Hakimullah also declared the Taliban was ready for any offensive into South Waziristan by the Pakistani military. Two army divisions with some 28,000 troops, along with thousands of Frontier Corp paramilitary personnel, have been laying siege to the area for the past four months. Transport of food and other essentials has been cut off. Villages and towns have been bombed from both the air and ground. The various Islamist militia in the areas are estimated to have between 10,000 and 20,000 fighters. Pakistani military commanders have predicted that their troops will take heavy casualties

The Obama administration is believed to be pressing the Pakistani government to begin the offensive as soon as possible, before the onset of winter makes an operation impossible until next year. Since the US invasion of Afghanistan in 2001, South and North Waziristan have been one of the main safe havens for Afghan insurgents fighting the occupation. Fighters needing rest, supplies and training move with virtual impunity over the porous border between Afghanistan and Pakistan. The Afghan insurgent movement led by Jalaluddin Haqqani—one of the main commanders of the anti-Soviet mujahaddin resistance in the 1980s—is believed to have its bases in North Waziristan.

Pakistani President Asif Ali Zardari’s apparent willingness to bow to US pressure, however, is fuelling hostility to his government. Recent opinion polls showed that 80 percent of the population now opposes providing any support for the so-called “war on terror”, which includes planning for an assault on the tribal agencies.

The Kerry-Lugar Act now before the US Senate—which sets terms on the provision of $7.5 billion in non-military US aid to Pakistan over the next five years, along with an unspecified amount of military aid—has only inflamed recriminations against both Washington and Zardari.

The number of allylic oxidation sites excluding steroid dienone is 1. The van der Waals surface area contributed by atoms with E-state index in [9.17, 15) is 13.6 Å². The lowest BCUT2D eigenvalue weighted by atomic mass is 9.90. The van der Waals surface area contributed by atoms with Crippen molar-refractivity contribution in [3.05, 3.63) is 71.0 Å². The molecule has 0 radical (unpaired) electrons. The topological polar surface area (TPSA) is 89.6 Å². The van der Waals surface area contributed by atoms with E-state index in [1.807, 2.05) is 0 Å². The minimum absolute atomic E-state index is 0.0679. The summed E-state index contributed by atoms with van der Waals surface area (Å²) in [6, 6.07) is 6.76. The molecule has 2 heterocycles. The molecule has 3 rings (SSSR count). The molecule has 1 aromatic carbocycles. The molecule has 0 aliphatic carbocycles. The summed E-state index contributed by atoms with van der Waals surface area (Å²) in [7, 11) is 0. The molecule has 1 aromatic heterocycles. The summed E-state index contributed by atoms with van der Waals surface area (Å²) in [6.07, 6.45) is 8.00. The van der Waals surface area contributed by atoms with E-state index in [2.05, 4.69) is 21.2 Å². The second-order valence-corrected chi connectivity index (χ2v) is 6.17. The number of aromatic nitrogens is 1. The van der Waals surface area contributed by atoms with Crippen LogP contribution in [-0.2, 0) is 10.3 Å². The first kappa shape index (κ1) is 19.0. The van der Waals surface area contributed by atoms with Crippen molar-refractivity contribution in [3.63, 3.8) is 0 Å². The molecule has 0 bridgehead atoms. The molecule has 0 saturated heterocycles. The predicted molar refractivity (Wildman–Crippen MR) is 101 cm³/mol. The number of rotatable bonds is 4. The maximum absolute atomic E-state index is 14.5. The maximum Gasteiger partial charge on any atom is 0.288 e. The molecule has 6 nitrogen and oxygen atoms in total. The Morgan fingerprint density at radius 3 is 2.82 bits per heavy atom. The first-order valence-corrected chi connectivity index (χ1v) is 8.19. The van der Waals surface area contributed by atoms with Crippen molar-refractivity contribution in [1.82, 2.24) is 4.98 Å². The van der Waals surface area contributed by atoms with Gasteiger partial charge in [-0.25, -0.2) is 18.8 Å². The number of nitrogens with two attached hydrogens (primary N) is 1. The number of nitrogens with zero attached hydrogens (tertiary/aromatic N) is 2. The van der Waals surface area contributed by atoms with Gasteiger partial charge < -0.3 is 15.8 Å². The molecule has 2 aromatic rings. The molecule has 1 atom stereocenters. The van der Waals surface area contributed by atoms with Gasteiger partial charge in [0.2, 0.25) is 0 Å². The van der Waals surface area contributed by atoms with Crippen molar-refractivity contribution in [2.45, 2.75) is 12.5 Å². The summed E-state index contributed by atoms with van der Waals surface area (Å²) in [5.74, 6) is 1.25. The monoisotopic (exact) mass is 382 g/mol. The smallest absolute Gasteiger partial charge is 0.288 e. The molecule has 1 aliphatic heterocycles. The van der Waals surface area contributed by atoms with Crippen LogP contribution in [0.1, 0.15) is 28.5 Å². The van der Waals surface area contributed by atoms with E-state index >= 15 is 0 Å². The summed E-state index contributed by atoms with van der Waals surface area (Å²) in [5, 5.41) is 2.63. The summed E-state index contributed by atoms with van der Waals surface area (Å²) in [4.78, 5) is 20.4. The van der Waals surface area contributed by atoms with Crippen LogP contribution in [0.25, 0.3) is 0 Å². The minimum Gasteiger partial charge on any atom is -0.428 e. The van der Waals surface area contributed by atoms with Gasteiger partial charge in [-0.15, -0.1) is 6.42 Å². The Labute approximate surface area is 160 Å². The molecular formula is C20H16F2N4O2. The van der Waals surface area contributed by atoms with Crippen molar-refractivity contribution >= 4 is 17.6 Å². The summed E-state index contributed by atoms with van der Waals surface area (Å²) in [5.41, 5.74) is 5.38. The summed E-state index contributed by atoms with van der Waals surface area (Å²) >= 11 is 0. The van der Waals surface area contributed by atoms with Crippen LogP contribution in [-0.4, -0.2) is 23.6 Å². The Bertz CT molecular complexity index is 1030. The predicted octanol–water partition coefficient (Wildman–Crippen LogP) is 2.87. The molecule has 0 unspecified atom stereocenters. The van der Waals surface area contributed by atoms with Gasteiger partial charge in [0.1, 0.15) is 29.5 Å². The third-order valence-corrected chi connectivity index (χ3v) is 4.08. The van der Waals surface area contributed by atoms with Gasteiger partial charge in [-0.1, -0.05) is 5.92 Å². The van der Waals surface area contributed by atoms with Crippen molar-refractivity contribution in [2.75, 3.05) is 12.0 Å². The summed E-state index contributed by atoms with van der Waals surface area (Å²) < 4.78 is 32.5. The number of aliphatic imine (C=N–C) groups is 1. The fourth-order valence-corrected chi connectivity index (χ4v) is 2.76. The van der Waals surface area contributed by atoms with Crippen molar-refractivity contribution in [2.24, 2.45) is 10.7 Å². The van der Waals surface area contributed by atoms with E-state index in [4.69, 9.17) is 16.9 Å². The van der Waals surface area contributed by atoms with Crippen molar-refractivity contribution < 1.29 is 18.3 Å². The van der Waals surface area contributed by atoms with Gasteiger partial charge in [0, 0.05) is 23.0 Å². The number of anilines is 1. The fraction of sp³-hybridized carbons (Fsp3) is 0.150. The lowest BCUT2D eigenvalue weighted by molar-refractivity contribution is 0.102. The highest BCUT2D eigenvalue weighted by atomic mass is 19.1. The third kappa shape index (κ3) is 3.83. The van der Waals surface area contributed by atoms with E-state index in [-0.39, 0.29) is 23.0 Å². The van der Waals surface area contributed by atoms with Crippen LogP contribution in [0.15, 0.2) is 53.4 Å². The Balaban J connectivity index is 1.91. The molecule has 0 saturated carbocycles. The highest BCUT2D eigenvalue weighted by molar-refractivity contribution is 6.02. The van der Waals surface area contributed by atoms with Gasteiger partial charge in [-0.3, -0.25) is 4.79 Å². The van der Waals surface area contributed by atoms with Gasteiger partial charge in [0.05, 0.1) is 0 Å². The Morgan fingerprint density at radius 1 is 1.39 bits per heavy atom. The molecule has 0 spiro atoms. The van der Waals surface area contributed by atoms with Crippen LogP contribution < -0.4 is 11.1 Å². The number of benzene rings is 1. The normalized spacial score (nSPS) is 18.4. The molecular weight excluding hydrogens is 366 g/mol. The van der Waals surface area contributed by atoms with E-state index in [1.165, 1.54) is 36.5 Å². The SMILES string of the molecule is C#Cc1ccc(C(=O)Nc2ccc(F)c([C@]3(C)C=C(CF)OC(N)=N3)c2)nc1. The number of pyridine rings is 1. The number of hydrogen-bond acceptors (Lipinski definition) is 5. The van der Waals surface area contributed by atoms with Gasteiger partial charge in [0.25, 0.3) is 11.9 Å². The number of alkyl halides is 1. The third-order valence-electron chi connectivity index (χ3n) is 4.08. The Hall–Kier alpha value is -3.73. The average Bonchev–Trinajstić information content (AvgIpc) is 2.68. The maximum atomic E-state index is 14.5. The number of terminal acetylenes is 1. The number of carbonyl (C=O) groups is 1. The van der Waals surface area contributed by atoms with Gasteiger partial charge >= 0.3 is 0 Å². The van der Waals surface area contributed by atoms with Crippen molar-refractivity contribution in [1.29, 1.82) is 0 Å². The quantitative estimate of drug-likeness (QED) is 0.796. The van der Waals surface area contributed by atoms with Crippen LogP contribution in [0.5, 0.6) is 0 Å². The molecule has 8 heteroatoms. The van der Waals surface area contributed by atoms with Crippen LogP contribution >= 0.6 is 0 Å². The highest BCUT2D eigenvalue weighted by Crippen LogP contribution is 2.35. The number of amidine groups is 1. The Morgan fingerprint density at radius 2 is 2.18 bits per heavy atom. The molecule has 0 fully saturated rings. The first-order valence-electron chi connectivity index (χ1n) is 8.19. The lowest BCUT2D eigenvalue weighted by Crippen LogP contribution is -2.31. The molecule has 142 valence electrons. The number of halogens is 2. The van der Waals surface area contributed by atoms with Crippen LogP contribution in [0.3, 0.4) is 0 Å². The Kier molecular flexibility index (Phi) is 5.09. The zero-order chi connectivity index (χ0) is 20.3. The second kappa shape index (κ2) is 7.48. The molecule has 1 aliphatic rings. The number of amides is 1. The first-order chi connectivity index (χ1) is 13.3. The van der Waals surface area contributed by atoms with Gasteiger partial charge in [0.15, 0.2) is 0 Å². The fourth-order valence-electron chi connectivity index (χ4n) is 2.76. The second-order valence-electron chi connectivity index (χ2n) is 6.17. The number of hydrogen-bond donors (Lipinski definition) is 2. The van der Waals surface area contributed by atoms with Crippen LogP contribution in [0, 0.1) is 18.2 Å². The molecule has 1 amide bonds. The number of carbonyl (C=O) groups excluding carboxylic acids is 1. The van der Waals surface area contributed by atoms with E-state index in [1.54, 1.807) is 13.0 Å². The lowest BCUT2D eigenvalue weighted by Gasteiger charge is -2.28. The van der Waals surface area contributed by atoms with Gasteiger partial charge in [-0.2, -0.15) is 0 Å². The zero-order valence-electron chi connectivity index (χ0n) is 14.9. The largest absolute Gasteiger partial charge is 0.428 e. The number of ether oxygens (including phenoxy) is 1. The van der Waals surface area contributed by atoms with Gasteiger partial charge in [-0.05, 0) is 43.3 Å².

The Pakistani military has publicly denounced as a challenge to “national security” a stipulation in the Act that would require the US Secretary of State to provide the Senate with a report every six months assessing the extent of Pakistani government control over the armed forces, including in regard to promotions.

Another element of the legislation is that Pakistan carry out offensives against militants not only in the tribal agencies, but in the provinces of Balochistan and Punjab as well. The Kerry-Lugar Act specifically demands operations in Quetta, Balochistan, and Muridke, a city near the Punjabi capital Lahore. It also requires US access to Pakistani nationals who have been involved in the country’s nuclear program.

The parliamentary opposition in Pakistan is calling for the entire aid package to be rejected as a violation of national sovereignty. Opposition leader Nisar Ali Khan, of the Pakistan Muslim League led by Nawaz Sharif, declared that “each and every page of the bill is reflective of the insulting attitude towards Pakistan”, and denounced it as seeking “to safeguard the interests of the United States”. If Zardari does not accept the terms of Kerry-Lugar Act, it could lead to an open rift between the US and Pakistan, particularly if Islamabad looks for aid from elsewhere.

The net effect of Obama’s attempt to expand the occupation of Afghanistan into an “AfPak War” on both sides of the border has proven to be heightened anti-Western sentiment in Pakistan and a steady spiral into greater violence and instability.